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Enhancing Large Language Models' Out-of-Demonstration Generalization through Query-Aware Demo Generation

Core Concepts
Large language models can leverage query-aware demo generation to enhance their ability to generalize beyond the provided demonstrations and solve out-of-demonstration queries.
The paper presents a novel prompting method called SELF-DEMOS that aims to elicit the out-of-demonstration (OOD) generalizability in large language models (LLMs). The key idea is to generate query-aware demonstrations that strategically interpolate between existing demonstrations and the given OOD query, transforming the query from OOD to in-demonstration (ID). The authors first construct a dataset called OOD-Toolset, which features tool-using scenarios with real-world APIs and OOD queries that require different sub-APIs compared to the provided seed demonstrations. They then introduce the SELF-DEMOS workflow, which consists of four steps: Query Understanding: The model is prompted to provide a general understanding of the user query, simplifying the complexity of the subsequent analysis. Query-aware Demo Generation: The model generates N demos that strategically interpolate between the seed demos and the given query. Best-of-N Sampling: The model selects the K best demos from the N generated ones based on criteria like accuracy, relevance, and potential helpfulness. Response Generation: The model uses the selected demos along with the seed demos to generate the final response. Extensive experiments on the OOD-Toolset, GSM8K, and MATH datasets show that SELF-DEMOS outperforms state-of-the-art baselines in solving OOD queries. The authors also conduct ablation studies and analyses to validate the effectiveness and generalization of their approach across different model sizes and task complexities.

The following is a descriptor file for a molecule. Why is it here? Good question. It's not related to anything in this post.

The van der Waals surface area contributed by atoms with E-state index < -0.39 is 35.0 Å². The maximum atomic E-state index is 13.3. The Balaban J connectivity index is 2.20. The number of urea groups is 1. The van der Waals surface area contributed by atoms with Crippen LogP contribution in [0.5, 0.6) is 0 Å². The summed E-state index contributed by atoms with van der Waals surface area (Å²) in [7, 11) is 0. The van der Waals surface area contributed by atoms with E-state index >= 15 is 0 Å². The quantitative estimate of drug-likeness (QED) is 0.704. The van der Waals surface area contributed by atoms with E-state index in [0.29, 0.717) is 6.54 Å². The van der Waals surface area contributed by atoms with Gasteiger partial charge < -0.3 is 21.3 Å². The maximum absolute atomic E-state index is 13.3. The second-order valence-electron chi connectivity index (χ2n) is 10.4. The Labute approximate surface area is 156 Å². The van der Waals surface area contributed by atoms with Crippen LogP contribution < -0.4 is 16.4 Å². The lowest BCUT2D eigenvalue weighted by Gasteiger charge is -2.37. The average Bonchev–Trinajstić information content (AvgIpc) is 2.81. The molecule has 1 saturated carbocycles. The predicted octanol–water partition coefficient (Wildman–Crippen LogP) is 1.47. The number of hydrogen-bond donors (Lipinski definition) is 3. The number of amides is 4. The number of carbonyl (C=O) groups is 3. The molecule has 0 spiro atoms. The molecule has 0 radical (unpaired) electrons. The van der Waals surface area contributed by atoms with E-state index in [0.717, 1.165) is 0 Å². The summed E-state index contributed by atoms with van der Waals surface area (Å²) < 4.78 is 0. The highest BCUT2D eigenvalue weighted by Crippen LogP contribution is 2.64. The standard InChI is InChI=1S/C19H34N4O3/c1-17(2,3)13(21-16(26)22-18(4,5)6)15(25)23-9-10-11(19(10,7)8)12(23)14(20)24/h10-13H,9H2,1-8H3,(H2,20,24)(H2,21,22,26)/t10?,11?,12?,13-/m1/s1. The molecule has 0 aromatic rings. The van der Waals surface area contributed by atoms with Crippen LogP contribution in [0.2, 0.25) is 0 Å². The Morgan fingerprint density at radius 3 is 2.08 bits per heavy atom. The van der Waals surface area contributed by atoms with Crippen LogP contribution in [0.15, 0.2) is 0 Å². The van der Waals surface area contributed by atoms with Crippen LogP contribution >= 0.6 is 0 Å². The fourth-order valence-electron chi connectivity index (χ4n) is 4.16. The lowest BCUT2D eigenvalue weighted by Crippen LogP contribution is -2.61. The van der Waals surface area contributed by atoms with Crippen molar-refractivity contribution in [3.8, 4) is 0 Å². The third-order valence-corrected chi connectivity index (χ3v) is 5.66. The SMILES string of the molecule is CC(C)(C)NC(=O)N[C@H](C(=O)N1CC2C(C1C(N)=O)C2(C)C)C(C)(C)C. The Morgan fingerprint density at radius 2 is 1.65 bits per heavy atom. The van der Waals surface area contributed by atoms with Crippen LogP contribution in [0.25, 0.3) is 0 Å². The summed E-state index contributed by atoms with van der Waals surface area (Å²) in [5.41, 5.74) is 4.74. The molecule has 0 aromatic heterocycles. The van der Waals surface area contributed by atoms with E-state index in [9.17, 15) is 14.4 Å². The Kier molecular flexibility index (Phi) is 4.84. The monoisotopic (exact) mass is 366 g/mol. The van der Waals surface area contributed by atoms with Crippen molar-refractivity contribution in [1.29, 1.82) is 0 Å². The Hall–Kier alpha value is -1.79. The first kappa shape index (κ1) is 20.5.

The OOD-Toolset dataset contains over 300 real-world APIs and 1,057 instances, each with 3 seed demos and 1 OOD query. The GSM8K dataset has 1,319 instances, with manually created outliers for the OOD setting. The MATH dataset has 1,000 instances, with problems from the same level but different subjects for the OOD setting.
"Large language models (LLMs) have shown promising abilities of in-context learning (ICL), adapting swiftly to new tasks with only few-shot demonstrations." "When faced with out-of-demonstration (OOD1) queries, methods that rely on hand-crafted demos or external retrievers might fail." "By strategically interpolating, we can derive more relevant and accurate demos from existing ones, which have proven helpful for the final response."

Key Insights Distilled From

by Wei He,Shich... at 04-02-2024

Deeper Inquiries

How can the SELF-DEMOS method be extended to other domains beyond tool-using and mathematical problem-solving?

The SELF-DEMOS method can be extended to other domains by adapting the query-aware demo generation approach to suit the specific requirements of those domains. Here are some ways to extend the method: Domain-specific Prompting: Customize the prompts and demo generation process to align with the characteristics of the new domain. This may involve understanding the unique patterns and structures of the data in that domain and tailoring the demo generation accordingly. Data Preprocessing: Preprocess the data from the new domain to ensure that it is compatible with the SELF-DEMOS method. This may involve cleaning the data, extracting relevant features, and structuring it in a way that the model can effectively learn from it. Task-specific Criteria: Define specific criteria for demo selection that are relevant to the new domain. This could include factors such as accuracy, relevance, and domain-specific constraints that need to be considered during the demo generation and selection process. Evaluation and Fine-tuning: Evaluate the performance of the SELF-DEMOS method in the new domain and fine-tune the parameters and processes based on the results. Iterative refinement and testing will help optimize the method for the specific domain. By adapting the SELF-DEMOS method to different domains in a systematic and tailored manner, it can be effectively applied to a wide range of tasks beyond tool-using and mathematical problem-solving.